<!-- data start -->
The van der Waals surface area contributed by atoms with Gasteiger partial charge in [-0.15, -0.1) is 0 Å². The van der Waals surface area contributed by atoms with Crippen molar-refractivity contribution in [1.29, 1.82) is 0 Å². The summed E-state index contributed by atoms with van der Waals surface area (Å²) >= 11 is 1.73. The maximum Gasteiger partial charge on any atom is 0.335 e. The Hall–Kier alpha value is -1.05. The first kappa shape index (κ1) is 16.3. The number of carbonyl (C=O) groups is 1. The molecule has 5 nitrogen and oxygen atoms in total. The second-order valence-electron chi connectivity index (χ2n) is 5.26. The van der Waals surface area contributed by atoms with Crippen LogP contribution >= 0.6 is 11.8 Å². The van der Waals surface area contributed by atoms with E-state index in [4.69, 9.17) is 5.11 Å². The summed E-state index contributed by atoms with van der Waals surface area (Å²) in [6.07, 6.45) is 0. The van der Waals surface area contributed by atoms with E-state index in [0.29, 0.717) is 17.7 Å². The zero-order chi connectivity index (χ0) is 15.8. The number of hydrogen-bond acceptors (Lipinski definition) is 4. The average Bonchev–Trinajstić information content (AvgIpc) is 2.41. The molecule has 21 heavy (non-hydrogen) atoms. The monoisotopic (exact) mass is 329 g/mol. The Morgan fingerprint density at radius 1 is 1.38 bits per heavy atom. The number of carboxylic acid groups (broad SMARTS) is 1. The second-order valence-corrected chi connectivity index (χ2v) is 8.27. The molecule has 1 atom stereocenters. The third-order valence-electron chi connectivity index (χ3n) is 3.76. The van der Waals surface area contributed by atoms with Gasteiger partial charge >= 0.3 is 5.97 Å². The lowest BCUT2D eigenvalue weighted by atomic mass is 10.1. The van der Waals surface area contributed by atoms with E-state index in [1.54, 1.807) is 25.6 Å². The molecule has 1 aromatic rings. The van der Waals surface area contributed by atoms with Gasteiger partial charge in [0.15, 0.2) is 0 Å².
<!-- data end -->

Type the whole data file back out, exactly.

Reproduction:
The van der Waals surface area contributed by atoms with Gasteiger partial charge in [-0.15, -0.1) is 0 Å². The van der Waals surface area contributed by atoms with Crippen molar-refractivity contribution in [1.29, 1.82) is 0 Å². The summed E-state index contributed by atoms with van der Waals surface area (Å²) >= 11 is 1.73. The maximum Gasteiger partial charge on any atom is 0.335 e. The Hall–Kier alpha value is -1.05. The first kappa shape index (κ1) is 16.3. The number of carbonyl (C=O) groups is 1. The molecule has 5 nitrogen and oxygen atoms in total. The second-order valence-electron chi connectivity index (χ2n) is 5.26. The van der Waals surface area contributed by atoms with Crippen LogP contribution >= 0.6 is 11.8 Å². The van der Waals surface area contributed by atoms with E-state index in [4.69, 9.17) is 5.11 Å². The summed E-state index contributed by atoms with van der Waals surface area (Å²) in [6.07, 6.45) is 0. The van der Waals surface area contributed by atoms with E-state index in [0.29, 0.717) is 17.7 Å². The zero-order chi connectivity index (χ0) is 15.8. The number of hydrogen-bond acceptors (Lipinski definition) is 4. The average Bonchev–Trinajstić information content (AvgIpc) is 2.41. The molecule has 21 heavy (non-hydrogen) atoms. The monoisotopic (exact) mass is 329 g/mol. The Morgan fingerprint density at radius 1 is 1.38 bits per heavy atom. The number of carboxylic acid groups (broad SMARTS) is 1. The second-order valence-corrected chi connectivity index (χ2v) is 8.27. The molecule has 1 atom stereocenters. The third-order valence-electron chi connectivity index (χ3n) is 3.76. The van der Waals surface area contributed by atoms with Gasteiger partial charge >= 0.3 is 5.97 Å². The lowest BCUT2D eigenvalue weighted by atomic mass is 10.1. The van der Waals surface area contributed by atoms with E-state index in [1.54, 1.807) is 25.6 Å². The molecule has 1 aromatic rings. The van der Waals surface area contributed by atoms with Gasteiger partial charge in [0.15, 0.2) is 0 Å².